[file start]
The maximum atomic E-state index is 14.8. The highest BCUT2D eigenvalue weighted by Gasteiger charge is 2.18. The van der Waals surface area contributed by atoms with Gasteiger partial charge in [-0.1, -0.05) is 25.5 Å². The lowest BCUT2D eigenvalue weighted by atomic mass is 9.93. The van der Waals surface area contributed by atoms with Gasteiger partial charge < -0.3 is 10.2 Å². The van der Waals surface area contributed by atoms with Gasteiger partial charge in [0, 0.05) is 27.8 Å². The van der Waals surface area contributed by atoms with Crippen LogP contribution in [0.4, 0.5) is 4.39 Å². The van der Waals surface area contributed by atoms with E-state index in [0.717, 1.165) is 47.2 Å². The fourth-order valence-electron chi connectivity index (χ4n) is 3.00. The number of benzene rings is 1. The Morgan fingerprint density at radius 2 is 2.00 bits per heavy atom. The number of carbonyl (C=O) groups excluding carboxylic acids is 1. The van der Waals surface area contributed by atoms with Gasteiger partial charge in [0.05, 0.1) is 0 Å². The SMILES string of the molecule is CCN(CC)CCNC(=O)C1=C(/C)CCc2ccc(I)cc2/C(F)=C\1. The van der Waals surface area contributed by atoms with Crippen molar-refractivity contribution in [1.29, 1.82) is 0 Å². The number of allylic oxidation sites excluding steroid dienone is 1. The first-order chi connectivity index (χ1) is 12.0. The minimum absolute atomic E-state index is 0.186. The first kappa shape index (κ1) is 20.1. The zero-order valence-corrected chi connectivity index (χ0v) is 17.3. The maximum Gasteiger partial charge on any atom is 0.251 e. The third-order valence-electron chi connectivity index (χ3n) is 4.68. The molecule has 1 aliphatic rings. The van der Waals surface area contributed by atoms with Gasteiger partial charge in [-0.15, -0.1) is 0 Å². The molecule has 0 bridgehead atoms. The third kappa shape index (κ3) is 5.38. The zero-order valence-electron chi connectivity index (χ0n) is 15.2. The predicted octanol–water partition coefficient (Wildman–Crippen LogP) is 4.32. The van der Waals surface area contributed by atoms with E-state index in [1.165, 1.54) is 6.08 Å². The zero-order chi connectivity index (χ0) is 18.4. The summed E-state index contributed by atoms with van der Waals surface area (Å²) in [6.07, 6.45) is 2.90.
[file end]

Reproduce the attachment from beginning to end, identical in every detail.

The maximum atomic E-state index is 14.8. The highest BCUT2D eigenvalue weighted by Gasteiger charge is 2.18. The van der Waals surface area contributed by atoms with Gasteiger partial charge in [-0.1, -0.05) is 25.5 Å². The lowest BCUT2D eigenvalue weighted by atomic mass is 9.93. The van der Waals surface area contributed by atoms with Gasteiger partial charge < -0.3 is 10.2 Å². The van der Waals surface area contributed by atoms with Gasteiger partial charge in [0, 0.05) is 27.8 Å². The van der Waals surface area contributed by atoms with Crippen LogP contribution in [0.4, 0.5) is 4.39 Å². The van der Waals surface area contributed by atoms with E-state index in [0.717, 1.165) is 47.2 Å². The fourth-order valence-electron chi connectivity index (χ4n) is 3.00. The number of benzene rings is 1. The Morgan fingerprint density at radius 2 is 2.00 bits per heavy atom. The number of carbonyl (C=O) groups excluding carboxylic acids is 1. The van der Waals surface area contributed by atoms with Gasteiger partial charge in [0.05, 0.1) is 0 Å². The SMILES string of the molecule is CCN(CC)CCNC(=O)C1=C(/C)CCc2ccc(I)cc2/C(F)=C\1. The van der Waals surface area contributed by atoms with Crippen molar-refractivity contribution in [1.29, 1.82) is 0 Å². The number of allylic oxidation sites excluding steroid dienone is 1. The first-order chi connectivity index (χ1) is 12.0. The minimum absolute atomic E-state index is 0.186. The first kappa shape index (κ1) is 20.1. The zero-order valence-corrected chi connectivity index (χ0v) is 17.3. The maximum Gasteiger partial charge on any atom is 0.251 e. The third-order valence-electron chi connectivity index (χ3n) is 4.68. The molecule has 1 aliphatic rings. The van der Waals surface area contributed by atoms with Gasteiger partial charge in [-0.15, -0.1) is 0 Å². The molecule has 0 bridgehead atoms. The third kappa shape index (κ3) is 5.38. The zero-order valence-electron chi connectivity index (χ0n) is 15.2. The predicted octanol–water partition coefficient (Wildman–Crippen LogP) is 4.32. The van der Waals surface area contributed by atoms with E-state index in [1.165, 1.54) is 6.08 Å². The zero-order chi connectivity index (χ0) is 18.4. The summed E-state index contributed by atoms with van der Waals surface area (Å²) in [6.07, 6.45) is 2.90.